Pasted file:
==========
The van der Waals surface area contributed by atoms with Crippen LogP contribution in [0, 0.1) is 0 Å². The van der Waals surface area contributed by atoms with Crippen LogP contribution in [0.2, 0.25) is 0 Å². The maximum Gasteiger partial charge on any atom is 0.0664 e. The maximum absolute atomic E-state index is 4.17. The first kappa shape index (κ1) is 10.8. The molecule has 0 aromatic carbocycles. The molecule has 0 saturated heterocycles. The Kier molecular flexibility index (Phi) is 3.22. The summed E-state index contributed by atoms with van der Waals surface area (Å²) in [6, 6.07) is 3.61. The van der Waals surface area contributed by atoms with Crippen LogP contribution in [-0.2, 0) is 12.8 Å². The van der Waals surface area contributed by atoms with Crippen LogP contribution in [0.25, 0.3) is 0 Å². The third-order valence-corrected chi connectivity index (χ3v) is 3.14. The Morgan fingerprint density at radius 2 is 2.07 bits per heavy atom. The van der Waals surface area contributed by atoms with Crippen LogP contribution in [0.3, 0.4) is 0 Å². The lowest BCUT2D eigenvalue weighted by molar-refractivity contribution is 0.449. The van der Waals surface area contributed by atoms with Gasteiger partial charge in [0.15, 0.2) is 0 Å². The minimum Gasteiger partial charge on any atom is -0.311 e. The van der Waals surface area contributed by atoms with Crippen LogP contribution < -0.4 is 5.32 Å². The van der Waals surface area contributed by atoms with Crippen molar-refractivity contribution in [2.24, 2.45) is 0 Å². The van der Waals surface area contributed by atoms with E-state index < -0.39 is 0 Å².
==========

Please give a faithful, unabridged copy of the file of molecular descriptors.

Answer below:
The van der Waals surface area contributed by atoms with Crippen LogP contribution in [0, 0.1) is 0 Å². The van der Waals surface area contributed by atoms with Crippen LogP contribution in [0.2, 0.25) is 0 Å². The maximum Gasteiger partial charge on any atom is 0.0664 e. The maximum absolute atomic E-state index is 4.17. The first kappa shape index (κ1) is 10.8. The molecule has 0 aromatic carbocycles. The molecule has 0 saturated heterocycles. The Kier molecular flexibility index (Phi) is 3.22. The summed E-state index contributed by atoms with van der Waals surface area (Å²) in [6, 6.07) is 3.61. The van der Waals surface area contributed by atoms with Crippen LogP contribution in [-0.2, 0) is 12.8 Å². The van der Waals surface area contributed by atoms with Crippen LogP contribution in [0.25, 0.3) is 0 Å². The third-order valence-corrected chi connectivity index (χ3v) is 3.14. The Morgan fingerprint density at radius 2 is 2.07 bits per heavy atom. The van der Waals surface area contributed by atoms with Crippen LogP contribution in [0.3, 0.4) is 0 Å². The lowest BCUT2D eigenvalue weighted by molar-refractivity contribution is 0.449. The van der Waals surface area contributed by atoms with Gasteiger partial charge in [0.15, 0.2) is 0 Å². The minimum Gasteiger partial charge on any atom is -0.311 e. The van der Waals surface area contributed by atoms with Crippen LogP contribution < -0.4 is 5.32 Å². The van der Waals surface area contributed by atoms with Crippen molar-refractivity contribution in [2.24, 2.45) is 0 Å². The van der Waals surface area contributed by atoms with E-state index < -0.39 is 0 Å².